Truthfully, after perusing the promised land of doorbusters and online bargains, I'm not hugely impressed. A few of the deals look tantalizing, but some of the deals, like $100 off a $1700 HDTV, doesn't make me jump out of my seat. That's why I've always held out for the after-holiday sales. Combined with the feeding frenzy that promises to ensue, I can think of better ways to spend the day after Thanksgiving.

Stop the insanity! Don't give in to the madness of Black Friday! Celebrate "Do Nothing Day" instead. I promise your world won't come to an end. Folks, you heard it here first. Need more reasons to avoid the malls tomorrow? Here are 12:

1. You can sleep in and still catch a matinee with the whole family or friends who are in town. With the money you'll save off current movie prices, you can buy a tub of popcorn and a family-sized box of candy with no guilt whatsoever!

2. Two words: homemade waffles. They're not just for breakfast anymore.

3. Sure, beating the crap out of the next-door neighbor (the one who always lets his dog poop in your yard) for the last doorstopper digital camera deal at Best Buy is satisfying. Even more satisfying is sneaking over the fence before he returns from the stores and installing a giant dartboard pattern in Christmas lights right on door. Score extra points for relocating a family of gnomes to his rooftop.

4. Instead of spending money, why not invest what you would have spent at the stores? In 2007, the average Black Friday consumer spent $347. If you invest that amount and it earns an annually compounded interest rate of 9%, you'll have... a whopping $821.48 in 10 years! Okay, maybe the Jimmy Choos on sale are a better investment.

5. You can get a head start on writing Christmas cards. You'll need all the goodwill you can muster when people find out you're not getting them presents this year.

6. Another J.Crew discount code will come around sooner or later. If you can swallow the monstrously indecent shipping charges, you can finally buy those ridiculously overpriced but beautiful and perfectly-printed heels you've been eyeing. Oh, and maybe pick up some shearling earmuffs and Fair Isle sweaters for you pooch.

7. I'll bet the DMV is is eerily empty the day after Thanksgiving...

8. Can you think of a better time to catch up on all those missed episodes of The Office?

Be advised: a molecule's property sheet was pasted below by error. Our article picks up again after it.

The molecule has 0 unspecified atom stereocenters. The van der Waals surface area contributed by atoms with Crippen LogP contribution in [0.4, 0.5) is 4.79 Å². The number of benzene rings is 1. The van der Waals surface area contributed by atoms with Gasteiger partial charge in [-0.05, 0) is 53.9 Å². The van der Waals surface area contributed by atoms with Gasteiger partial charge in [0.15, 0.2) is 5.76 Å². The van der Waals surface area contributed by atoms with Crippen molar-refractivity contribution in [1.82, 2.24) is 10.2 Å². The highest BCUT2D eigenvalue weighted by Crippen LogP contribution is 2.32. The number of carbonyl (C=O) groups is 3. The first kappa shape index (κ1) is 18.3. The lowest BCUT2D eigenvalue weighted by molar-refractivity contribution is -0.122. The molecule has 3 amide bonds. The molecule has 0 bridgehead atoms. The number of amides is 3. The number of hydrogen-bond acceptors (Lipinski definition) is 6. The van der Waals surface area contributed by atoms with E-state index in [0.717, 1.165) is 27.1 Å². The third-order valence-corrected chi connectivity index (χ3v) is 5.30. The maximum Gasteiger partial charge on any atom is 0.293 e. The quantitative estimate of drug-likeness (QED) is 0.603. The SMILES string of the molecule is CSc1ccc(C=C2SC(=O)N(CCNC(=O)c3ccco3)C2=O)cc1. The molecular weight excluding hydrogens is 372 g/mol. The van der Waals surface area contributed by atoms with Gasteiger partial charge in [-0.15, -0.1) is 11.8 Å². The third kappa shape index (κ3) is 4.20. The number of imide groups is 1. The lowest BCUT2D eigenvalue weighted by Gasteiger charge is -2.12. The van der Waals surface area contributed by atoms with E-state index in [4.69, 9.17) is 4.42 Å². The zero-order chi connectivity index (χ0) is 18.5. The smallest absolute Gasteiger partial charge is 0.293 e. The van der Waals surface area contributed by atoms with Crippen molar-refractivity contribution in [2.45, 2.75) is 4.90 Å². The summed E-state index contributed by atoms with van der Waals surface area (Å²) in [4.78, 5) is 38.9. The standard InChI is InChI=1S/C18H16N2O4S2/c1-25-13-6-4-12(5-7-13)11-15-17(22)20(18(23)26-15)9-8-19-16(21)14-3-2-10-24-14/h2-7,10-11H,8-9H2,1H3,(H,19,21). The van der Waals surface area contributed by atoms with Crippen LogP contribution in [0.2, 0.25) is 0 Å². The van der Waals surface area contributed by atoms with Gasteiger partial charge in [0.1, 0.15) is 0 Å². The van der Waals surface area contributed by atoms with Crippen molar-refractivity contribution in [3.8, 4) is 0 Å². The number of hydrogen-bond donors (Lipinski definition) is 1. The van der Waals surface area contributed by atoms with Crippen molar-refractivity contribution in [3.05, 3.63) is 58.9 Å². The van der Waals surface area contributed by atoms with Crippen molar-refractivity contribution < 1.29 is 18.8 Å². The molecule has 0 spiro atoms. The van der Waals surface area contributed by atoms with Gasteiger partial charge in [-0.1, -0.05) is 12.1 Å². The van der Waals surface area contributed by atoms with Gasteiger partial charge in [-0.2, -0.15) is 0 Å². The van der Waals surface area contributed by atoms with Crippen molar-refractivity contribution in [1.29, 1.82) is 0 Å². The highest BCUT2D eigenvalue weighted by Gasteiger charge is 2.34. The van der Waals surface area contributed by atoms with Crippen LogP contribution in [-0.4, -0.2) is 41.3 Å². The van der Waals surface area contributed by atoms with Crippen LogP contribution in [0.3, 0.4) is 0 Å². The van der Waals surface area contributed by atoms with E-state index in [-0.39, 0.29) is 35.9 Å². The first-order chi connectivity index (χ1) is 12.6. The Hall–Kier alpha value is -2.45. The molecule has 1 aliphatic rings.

9. You're still paying off your credit card from the whole year's worth of "bargains." Sheesh!

10. If you're dying to run like hell and sweat it out with your arms full of heavy objects, at least put on some superfly workout gear and get your butt to the gym. Something tells me the proportion of hot buff men to women will be about 20:1 on Black Friday. The low-hanging fruit is ripe for the picking, gals.

11. eBay is always waiting for you with a can't-miss deal. You might even edge out the competition if you swipe the unwanteds while everyone else is out shopping.

12. You value life and limb, and you'll need both to shop the after-Christmas sales.

Happy Thanksgiving!

Saturday, October 25, 2008

The Importance of Being Earnest (and Other Marriage Myths)

My gem of a husband and I just celebrated 2 years of wedded bliss and almost 8 shared years together. What an accomplishment! We have no doubt already outlasted many Hollywood couples. There's no question we've been through an awful lot over the past 8 years. Births, deaths, 2 house moves, 6 new jobs, and countless ups and downs of various sorts.

To be sure, we had a rather challenging few years just getting used to each other. While we were never two peas in a pod in terms of our personal preferences, it was the major life issues that often threatened our compatibility. Take, for example, our views on religion. He was raised an Episcopalian in his early years but settled into a stern atheism which has remained his core belief. I'm no saint, but I feel guilty when I miss church on Sunday. The thought of bringing up our future children without a solid religious foundation terrifies me. In a perfect world, I'd send them to a fine Jesuit institution where they can receive a strong Catholic upbringing along with a stellar academic education. But at this point, I'll settle for making sure they attend Sunday school.